The time has come for your website redesign. You and your team have been dreaming of this moment for months, even years now. So, let’s roll up our sleeves, toss the old site aside and get the creative juices flowing. But wait! Before you say goodbye to your company or client’s weathered website (probably designed circa 2010), you should take the time to reflect on lessons learned in the form of website analysis.

If you have a web analytics solution on your site, you’re probably already measuring things like visits, bounce rate, average pages per visit and custom events set up to continually optimize site specific solutions. But you may not have thought of leveraging the troves of data your current analytics platform provides to help influence design decisions for the new site. Even if your new website will look drastically different from the former, it can be important to use the data you’re collecting to help guide future design decisions. Here are 5 website analyses that will help in the redesign of your website.

1. Home-Page Analysis:
There are many ways to analyze a home-page, but one great way to visually understand the impact of user navigation is to create a heat-map that shows where visitors are clicking the most. Often you’ll notice that people tend to click on areas “above the fold”, but you may be surprised by what people click on after scrolling down the page. Knowing where your visitors go and don’t go on the homepage will help you decide how to organize that prime real estate in the future. You can also learn where it might be best to feature a callout for a new product or campaign that you are running. If there are any lingering questions after you decide on the homepage layout, set up A/B testing and monitor the results.

2. Page Content Analysis:
Once you have the homepage navigation set, a great next step is a general site content inventory. This may seem obvious, but you’d be surprised by how many professionals cannot identify their best and worst content by page. By seeing what are the most important sections or pages of your website, a company can prioritize the content that generates the most attention and enhance those that aren’t as frequently visited. A deep dive into your site pages and features can potentially lead to a new navigation screen or a remodeled site hierarchy and structure.

3. Exit Page Analysis:
Just as it is important to know where your visitors arrive, it is equally important to know where they leave. Exit Page Analysis can help with your website redesign by identifying areas where you need to better guide your visitors to the next page. Where do people drop off the most and how can you dissuade them from departing? Perhaps the analysis tells you there are too many steps in an e-commerce site, which leads to abandoned shopping carts. If you have a content site, maybe you can improve it by creating suggested articles. Those pages may need a stronger call-to-actions or potential next steps at the bottom of an article. It isn’t unusual for your most important pages (those right before a user signs up or buys something) to have the highest exit rates, so identifying this is key to an optimized user experience.

4. Traffic Analysis:
It is also extremely valuable to know what type of traffic is coming to your website. A new user who visits from search can have a drastically different objective compared to a user that comes to your site every morning while at work. Understanding how these distinct segments groups navigate the site can give you deep insight into how you can redesign your site to be more first-time friendly, but also how to provide “sticky” features to keep users coming back. By segmenting the Acquisition Type (search, direct, referral, campaigns, etc.), you can identify site content that keeps people engaged with your site longest and make sure to feature this prominently. You could even take it a step farther and dynamically change your site for different user flows to fully capitalize on different visitors’ objectives.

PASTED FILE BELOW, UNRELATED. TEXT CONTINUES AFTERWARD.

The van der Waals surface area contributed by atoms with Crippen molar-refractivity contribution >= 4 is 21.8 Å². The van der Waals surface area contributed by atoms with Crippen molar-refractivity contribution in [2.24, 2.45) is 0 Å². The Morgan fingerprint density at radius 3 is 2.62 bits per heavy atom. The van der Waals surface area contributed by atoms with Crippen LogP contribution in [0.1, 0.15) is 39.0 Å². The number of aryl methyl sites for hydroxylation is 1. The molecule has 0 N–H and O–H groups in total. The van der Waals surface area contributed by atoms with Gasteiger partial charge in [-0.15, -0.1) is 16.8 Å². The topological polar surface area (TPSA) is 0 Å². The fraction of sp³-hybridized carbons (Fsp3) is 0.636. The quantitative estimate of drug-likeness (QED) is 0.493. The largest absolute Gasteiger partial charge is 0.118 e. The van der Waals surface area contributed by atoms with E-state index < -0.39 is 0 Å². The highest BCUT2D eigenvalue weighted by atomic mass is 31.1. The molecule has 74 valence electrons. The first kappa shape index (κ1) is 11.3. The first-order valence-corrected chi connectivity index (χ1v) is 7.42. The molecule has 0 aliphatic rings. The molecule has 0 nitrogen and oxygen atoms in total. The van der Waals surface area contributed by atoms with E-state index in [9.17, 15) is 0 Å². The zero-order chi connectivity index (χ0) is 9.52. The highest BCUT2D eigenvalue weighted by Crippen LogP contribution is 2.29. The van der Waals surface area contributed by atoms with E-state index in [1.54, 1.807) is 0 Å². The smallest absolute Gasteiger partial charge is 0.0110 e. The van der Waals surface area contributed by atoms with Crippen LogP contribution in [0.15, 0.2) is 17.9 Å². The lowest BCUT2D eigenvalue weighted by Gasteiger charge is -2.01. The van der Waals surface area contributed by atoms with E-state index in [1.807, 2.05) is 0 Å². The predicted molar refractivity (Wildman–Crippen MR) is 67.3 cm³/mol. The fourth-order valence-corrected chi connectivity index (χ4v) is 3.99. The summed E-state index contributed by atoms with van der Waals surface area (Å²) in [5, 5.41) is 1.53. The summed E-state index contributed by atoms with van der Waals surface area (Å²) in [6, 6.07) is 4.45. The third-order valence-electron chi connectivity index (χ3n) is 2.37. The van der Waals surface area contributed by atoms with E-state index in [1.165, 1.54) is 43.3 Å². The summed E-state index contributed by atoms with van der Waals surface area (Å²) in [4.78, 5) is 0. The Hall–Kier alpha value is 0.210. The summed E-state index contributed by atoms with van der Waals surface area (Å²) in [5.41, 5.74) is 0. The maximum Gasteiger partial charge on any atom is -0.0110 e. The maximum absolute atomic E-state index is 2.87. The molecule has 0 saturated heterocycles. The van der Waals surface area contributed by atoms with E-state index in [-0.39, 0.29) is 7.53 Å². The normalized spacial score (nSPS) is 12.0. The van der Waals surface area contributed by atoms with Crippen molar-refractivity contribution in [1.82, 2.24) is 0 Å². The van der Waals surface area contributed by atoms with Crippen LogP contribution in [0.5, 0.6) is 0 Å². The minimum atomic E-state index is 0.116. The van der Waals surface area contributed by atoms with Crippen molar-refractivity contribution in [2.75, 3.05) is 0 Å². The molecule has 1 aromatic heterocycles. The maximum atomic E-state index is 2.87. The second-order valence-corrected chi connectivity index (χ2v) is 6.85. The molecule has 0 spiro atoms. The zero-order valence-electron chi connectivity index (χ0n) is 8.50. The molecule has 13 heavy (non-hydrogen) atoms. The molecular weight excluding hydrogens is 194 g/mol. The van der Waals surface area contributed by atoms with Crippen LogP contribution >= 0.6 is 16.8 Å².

5. Mobile vs. Desktop Analysis:
Finally, one of the most important things to remember when redesigning a site is not only the channel from which a user comes but also the devices they are using when navigating your website. According to a recent study released by comScore, mobile devices (including smartphones and tablet) account for 60% of U.S. digital media time spent. That means at the very least, your site must have a responsive design that renders appropriately for any screen or device size. However, when conducting a device analysis, you may find that it makes sense to adopt the increasingly popular mobile-first design, or even create an app to give users the best overall experience, no matter what device they come from.

 

With the plethora of web metrics available today, it can often be an overwhelming task to begin looking underneath the hood of your website when you want to make significant changes. However, in today’s environment, websites are a critical tool for driving customer engagement, conversion and retention and must not be neglected. By combining useful and pertinent analyses with the latest usability trends, companies can use web analytics solutions to know what their customers are looking for and how to meet and exceed their needs. By evaluating what part of the website your users are looking at, how they are getting there, and why they are coming back, you will have a better, more informed plan when creating the plans for your next website redesign.

Have any other tests or analyses you think are important when evaluating a reconstruction of a website? Let us know in the comments section below!

Learn more analytics tips & tricks from our whitepaper How to Leverage Predictive Analytics in B2B Organizations!